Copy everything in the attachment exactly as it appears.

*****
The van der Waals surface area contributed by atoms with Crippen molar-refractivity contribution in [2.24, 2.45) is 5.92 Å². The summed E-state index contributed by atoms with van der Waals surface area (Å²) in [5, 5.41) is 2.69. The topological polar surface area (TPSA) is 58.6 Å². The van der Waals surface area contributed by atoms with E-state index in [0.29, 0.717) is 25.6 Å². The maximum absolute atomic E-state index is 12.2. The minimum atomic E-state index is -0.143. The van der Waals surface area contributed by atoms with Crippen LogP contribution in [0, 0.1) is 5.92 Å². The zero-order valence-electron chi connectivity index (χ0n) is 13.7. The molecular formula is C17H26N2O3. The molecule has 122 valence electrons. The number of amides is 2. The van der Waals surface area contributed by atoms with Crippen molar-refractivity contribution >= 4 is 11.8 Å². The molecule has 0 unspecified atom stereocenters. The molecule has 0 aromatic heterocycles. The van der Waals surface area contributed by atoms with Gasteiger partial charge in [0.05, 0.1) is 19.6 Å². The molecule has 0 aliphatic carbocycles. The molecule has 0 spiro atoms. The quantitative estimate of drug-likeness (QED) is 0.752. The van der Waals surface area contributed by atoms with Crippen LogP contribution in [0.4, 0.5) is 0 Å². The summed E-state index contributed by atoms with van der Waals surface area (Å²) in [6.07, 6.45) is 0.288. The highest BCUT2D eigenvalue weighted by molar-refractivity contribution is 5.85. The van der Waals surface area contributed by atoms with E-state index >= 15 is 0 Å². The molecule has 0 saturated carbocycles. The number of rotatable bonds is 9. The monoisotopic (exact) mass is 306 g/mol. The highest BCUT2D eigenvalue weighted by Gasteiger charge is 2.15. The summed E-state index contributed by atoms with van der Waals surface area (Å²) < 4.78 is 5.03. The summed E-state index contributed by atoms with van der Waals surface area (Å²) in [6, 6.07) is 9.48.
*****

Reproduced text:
The van der Waals surface area contributed by atoms with Crippen molar-refractivity contribution in [2.24, 2.45) is 5.92 Å². The summed E-state index contributed by atoms with van der Waals surface area (Å²) in [5, 5.41) is 2.69. The topological polar surface area (TPSA) is 58.6 Å². The van der Waals surface area contributed by atoms with E-state index in [0.29, 0.717) is 25.6 Å². The maximum absolute atomic E-state index is 12.2. The minimum atomic E-state index is -0.143. The van der Waals surface area contributed by atoms with Crippen LogP contribution in [0, 0.1) is 5.92 Å². The zero-order valence-electron chi connectivity index (χ0n) is 13.7. The molecular formula is C17H26N2O3. The molecule has 122 valence electrons. The number of amides is 2. The van der Waals surface area contributed by atoms with Crippen molar-refractivity contribution >= 4 is 11.8 Å². The molecule has 0 unspecified atom stereocenters. The molecule has 0 aromatic heterocycles. The van der Waals surface area contributed by atoms with Gasteiger partial charge in [0.05, 0.1) is 19.6 Å². The molecule has 0 aliphatic carbocycles. The molecule has 0 spiro atoms. The quantitative estimate of drug-likeness (QED) is 0.752. The van der Waals surface area contributed by atoms with Crippen LogP contribution in [0.4, 0.5) is 0 Å². The summed E-state index contributed by atoms with van der Waals surface area (Å²) in [6.07, 6.45) is 0.288. The highest BCUT2D eigenvalue weighted by molar-refractivity contribution is 5.85. The van der Waals surface area contributed by atoms with E-state index >= 15 is 0 Å². The molecule has 0 saturated carbocycles. The number of rotatable bonds is 9. The monoisotopic (exact) mass is 306 g/mol. The highest BCUT2D eigenvalue weighted by Gasteiger charge is 2.15. The summed E-state index contributed by atoms with van der Waals surface area (Å²) < 4.78 is 5.03. The summed E-state index contributed by atoms with van der Waals surface area (Å²) in [6, 6.07) is 9.48.